That being said, research and prepare as much as you can before you go to buy materials. Employees usually want to HELP you, not design the project for you (they will not appreciate being asked "how do I build a bedframe?"....although I bet some will still try to help you. )
Rich on May 08, 2017:
Nice article! Thanks...
Gary on April 10, 2017:
I like your article very much. It's not only very practical and helpful, but also full of cheerful insights. Very much appreciated.
RTalloni on March 18, 2017:
This is a top notch guide on getting those cuts done right and the article is chock full of super tips. We've been doing a two phase major home addition project…huge DIY undertaking. Everything you offer here is valuable info, and yes, for all the criticism the stores get, those employees who do such a good job in spite of their workloads deserve special thanks.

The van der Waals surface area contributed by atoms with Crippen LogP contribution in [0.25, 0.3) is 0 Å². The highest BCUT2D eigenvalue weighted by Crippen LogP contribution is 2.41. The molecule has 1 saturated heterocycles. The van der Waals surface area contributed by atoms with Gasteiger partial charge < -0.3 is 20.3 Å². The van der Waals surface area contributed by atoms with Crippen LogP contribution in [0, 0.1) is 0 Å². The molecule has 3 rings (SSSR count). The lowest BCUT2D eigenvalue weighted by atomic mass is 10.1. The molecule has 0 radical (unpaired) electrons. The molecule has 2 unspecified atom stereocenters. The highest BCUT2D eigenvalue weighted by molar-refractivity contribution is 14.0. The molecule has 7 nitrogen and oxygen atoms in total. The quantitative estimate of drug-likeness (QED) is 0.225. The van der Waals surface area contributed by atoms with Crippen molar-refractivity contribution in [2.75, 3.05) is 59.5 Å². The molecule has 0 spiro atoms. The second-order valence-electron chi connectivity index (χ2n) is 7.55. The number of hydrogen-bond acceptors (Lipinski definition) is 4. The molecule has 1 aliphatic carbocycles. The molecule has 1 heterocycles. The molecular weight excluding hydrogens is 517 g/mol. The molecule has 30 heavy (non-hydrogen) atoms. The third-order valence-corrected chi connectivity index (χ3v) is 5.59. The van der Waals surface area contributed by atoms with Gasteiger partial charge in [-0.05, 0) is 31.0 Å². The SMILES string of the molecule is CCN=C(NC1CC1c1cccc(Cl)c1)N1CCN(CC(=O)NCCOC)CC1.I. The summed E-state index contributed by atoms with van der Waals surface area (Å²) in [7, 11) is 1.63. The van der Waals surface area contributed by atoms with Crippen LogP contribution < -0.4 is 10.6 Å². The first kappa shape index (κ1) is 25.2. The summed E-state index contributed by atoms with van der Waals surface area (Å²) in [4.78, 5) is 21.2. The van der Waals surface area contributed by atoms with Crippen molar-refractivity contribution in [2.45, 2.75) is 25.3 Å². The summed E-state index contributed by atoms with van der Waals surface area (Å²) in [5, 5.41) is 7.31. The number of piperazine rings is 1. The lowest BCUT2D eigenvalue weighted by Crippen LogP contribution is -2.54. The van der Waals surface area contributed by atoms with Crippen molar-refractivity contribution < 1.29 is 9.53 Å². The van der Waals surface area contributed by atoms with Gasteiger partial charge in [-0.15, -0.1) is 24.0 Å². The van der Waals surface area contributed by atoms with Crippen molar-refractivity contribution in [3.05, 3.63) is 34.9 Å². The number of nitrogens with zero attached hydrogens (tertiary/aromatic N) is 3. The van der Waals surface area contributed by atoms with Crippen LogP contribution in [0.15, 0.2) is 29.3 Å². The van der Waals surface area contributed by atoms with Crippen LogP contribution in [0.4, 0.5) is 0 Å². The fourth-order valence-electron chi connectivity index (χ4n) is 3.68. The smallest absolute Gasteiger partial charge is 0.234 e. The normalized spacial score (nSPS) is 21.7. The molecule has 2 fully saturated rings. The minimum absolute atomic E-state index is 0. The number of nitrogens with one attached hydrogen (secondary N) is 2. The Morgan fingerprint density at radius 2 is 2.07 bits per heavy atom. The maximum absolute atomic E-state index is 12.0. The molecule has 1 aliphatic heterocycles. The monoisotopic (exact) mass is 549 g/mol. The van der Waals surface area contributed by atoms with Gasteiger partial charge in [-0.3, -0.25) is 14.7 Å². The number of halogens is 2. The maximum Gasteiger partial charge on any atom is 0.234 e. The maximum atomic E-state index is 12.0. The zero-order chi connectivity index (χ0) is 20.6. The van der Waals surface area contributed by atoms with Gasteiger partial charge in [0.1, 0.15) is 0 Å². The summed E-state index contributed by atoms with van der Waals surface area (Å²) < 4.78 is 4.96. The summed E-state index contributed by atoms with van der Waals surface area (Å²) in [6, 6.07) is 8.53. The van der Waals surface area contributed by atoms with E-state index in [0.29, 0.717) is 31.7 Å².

Paul Martin on November 21, 2016:
I want 4.5 inch cuts on 4x8 1/4 inch plywood. The Home Depot associate said that they only do 12 inch horizontal cuts. I am making a faux shiplap wall and a website describing the DIY project said that they had the cuts done at Home Depot.
David Carmer on November 21, 2016:
Excellent advice. I've done most of these things myself, but I had never thought to go borrow a T-square right off the shelf. Great.
Tom Parsons on October 16, 2016: